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Which Factors Could Drive Growth in Intel’s Foundry Business?

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Intel’s foundry business

In the previous part of this series, we saw that Intel (INTC) reported strong profits as it realized the cost benefits arising from the 14nm (nanometer) node. The company is now looking to transition to the 10nm node with the launch of Cannon Lake in late 2017.

However, the delay in the launch of Intel’s 10nm node has enabled rivals Samsung (SSNLF) and TSMC (TSM) to move ahead. Samsung has already started production of its 10nm node and is building Qualcomm’s (QCOM) Snapdragon 830 on it. TSMC is also ramping up its 10nm node and plans to launch it in 1H17.

Intel’s foundry business has partnered with ARM Holdings (ARMH) to build the latter’s mobile chips that would be used by Lenovo. This is the first big third-party business Intel’s foundry has received so far.

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How would Trump’s policies impact Intel’s foundry business?

Even though Intel is falling behind TSMC and Samsung in the node segment, there is a possibility that Intel could benefit from the political conditions in the United States. During his campaign, President-elect Donald Trump promised that he would bring production back in the country and charge a tax to those companies who manufacture their goods overseas.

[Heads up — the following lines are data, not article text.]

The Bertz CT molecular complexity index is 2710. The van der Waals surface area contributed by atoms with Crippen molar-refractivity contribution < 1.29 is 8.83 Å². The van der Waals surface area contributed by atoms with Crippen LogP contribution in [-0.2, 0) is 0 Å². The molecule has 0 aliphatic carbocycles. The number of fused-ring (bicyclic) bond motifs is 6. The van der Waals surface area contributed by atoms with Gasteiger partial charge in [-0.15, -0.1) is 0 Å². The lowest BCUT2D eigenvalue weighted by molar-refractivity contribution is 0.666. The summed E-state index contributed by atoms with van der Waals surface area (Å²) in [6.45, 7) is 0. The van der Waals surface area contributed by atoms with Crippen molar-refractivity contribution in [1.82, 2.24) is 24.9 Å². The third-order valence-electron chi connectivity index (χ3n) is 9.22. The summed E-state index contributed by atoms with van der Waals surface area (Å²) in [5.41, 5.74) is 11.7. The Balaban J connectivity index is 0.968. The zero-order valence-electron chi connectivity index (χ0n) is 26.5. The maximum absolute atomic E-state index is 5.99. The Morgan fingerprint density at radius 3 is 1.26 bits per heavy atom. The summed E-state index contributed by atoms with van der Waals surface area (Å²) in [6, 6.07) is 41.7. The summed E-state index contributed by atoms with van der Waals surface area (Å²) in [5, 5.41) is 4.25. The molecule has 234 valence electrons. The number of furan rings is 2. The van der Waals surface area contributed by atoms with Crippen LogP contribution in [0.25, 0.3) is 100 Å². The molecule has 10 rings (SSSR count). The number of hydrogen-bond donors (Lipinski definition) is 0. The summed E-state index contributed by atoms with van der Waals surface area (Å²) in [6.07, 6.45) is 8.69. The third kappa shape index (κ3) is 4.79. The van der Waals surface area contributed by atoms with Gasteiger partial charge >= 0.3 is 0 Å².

Many fabless companies such as Nvidia and Qualcomm manufacture their chips at Taiwan’s TSMC and South Korea’s Samsung. If Trump fulfills his promise, many of these fabless companies would look for foundry services within the United States. Moreover, Intel offers state-of-the-art manufacturing technology. This would significantly improve Intel’s foundry business, thereby improving its factory utilization.

Intel’s technology roadmap

On the technology front, Intel has lengthened its model from a new node every two years to a new node every three years. Earlier, the company had launched two processors per node. Now it would launch three processors per node, starting with KabyLake, the third processor built on the 14nm node.

However, there are rumors that Intel is likely to launch another 14nm processor, Coffee Lake, in early 2018 after launching the first 10nm processor in late 2017. If this is true, it would be the first time two different nodes would be made available simultaneously.

Next, we’ll look at the company’s Computing segment.

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